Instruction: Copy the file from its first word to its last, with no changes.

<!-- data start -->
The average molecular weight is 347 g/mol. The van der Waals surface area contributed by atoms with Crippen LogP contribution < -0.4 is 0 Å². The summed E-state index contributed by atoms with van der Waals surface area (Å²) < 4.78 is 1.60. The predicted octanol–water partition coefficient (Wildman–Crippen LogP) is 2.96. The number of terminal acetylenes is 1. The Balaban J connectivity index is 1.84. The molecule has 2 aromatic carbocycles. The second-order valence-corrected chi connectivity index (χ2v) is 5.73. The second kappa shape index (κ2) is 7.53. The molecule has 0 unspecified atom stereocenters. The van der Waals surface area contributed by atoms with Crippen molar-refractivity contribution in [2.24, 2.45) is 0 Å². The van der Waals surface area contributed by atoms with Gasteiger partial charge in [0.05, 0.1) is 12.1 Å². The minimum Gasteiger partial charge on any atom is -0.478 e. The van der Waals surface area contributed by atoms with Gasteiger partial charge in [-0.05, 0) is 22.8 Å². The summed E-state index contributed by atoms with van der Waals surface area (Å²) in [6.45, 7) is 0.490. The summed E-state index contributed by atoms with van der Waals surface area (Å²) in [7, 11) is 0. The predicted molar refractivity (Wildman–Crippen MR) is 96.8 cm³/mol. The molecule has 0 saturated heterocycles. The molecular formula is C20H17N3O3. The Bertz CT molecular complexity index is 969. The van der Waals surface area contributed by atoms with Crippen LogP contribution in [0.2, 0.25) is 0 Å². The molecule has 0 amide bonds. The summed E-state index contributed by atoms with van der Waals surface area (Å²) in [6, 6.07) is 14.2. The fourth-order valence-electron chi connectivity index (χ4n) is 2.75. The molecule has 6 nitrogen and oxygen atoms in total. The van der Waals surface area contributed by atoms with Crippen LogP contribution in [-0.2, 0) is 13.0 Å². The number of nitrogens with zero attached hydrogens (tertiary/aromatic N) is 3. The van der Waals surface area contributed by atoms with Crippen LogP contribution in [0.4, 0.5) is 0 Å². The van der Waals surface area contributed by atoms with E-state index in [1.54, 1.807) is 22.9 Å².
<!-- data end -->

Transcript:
The average molecular weight is 347 g/mol. The van der Waals surface area contributed by atoms with Crippen LogP contribution < -0.4 is 0 Å². The summed E-state index contributed by atoms with van der Waals surface area (Å²) < 4.78 is 1.60. The predicted octanol–water partition coefficient (Wildman–Crippen LogP) is 2.96. The number of terminal acetylenes is 1. The Balaban J connectivity index is 1.84. The molecule has 2 aromatic carbocycles. The second-order valence-corrected chi connectivity index (χ2v) is 5.73. The second kappa shape index (κ2) is 7.53. The molecule has 0 unspecified atom stereocenters. The van der Waals surface area contributed by atoms with Crippen molar-refractivity contribution in [2.24, 2.45) is 0 Å². The van der Waals surface area contributed by atoms with Gasteiger partial charge in [0.05, 0.1) is 12.1 Å². The minimum Gasteiger partial charge on any atom is -0.478 e. The van der Waals surface area contributed by atoms with Gasteiger partial charge in [-0.05, 0) is 22.8 Å². The summed E-state index contributed by atoms with van der Waals surface area (Å²) in [6.45, 7) is 0.490. The summed E-state index contributed by atoms with van der Waals surface area (Å²) in [7, 11) is 0. The predicted molar refractivity (Wildman–Crippen MR) is 96.8 cm³/mol. The molecule has 0 saturated heterocycles. The molecular formula is C20H17N3O3. The Bertz CT molecular complexity index is 969. The van der Waals surface area contributed by atoms with Crippen LogP contribution in [0.2, 0.25) is 0 Å². The molecule has 0 amide bonds. The summed E-state index contributed by atoms with van der Waals surface area (Å²) in [6, 6.07) is 14.2. The fourth-order valence-electron chi connectivity index (χ4n) is 2.75. The molecule has 6 nitrogen and oxygen atoms in total. The van der Waals surface area contributed by atoms with Crippen LogP contribution in [-0.2, 0) is 13.0 Å². The number of nitrogens with zero attached hydrogens (tertiary/aromatic N) is 3. The van der Waals surface area contributed by atoms with Crippen LogP contribution in [0.4, 0.5) is 0 Å². The van der Waals surface area contributed by atoms with E-state index in [1.54, 1.807) is 22.9 Å².